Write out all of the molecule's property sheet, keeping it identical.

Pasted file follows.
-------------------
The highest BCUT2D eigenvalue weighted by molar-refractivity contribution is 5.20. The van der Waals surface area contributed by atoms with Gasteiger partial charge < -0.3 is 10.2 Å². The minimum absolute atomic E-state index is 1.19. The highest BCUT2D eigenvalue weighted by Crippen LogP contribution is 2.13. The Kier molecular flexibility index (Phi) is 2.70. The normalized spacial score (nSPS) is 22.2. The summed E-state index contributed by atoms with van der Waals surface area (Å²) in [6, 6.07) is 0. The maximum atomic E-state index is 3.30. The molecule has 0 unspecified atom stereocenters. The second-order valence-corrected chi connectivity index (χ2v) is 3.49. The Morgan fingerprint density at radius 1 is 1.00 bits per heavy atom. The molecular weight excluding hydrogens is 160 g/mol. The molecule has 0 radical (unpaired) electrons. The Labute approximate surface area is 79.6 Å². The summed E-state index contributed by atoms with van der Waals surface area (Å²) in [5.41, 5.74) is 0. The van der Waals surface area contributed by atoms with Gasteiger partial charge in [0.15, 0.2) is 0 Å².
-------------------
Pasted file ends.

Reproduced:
The highest BCUT2D eigenvalue weighted by molar-refractivity contribution is 5.20. The van der Waals surface area contributed by atoms with Gasteiger partial charge < -0.3 is 10.2 Å². The minimum absolute atomic E-state index is 1.19. The highest BCUT2D eigenvalue weighted by Crippen LogP contribution is 2.13. The Kier molecular flexibility index (Phi) is 2.70. The normalized spacial score (nSPS) is 22.2. The summed E-state index contributed by atoms with van der Waals surface area (Å²) in [6, 6.07) is 0. The maximum atomic E-state index is 3.30. The molecule has 0 unspecified atom stereocenters. The second-order valence-corrected chi connectivity index (χ2v) is 3.49. The Morgan fingerprint density at radius 1 is 1.00 bits per heavy atom. The molecular weight excluding hydrogens is 160 g/mol. The molecule has 0 radical (unpaired) electrons. The Labute approximate surface area is 79.6 Å². The summed E-state index contributed by atoms with van der Waals surface area (Å²) in [5.41, 5.74) is 0. The van der Waals surface area contributed by atoms with Gasteiger partial charge in [0.15, 0.2) is 0 Å².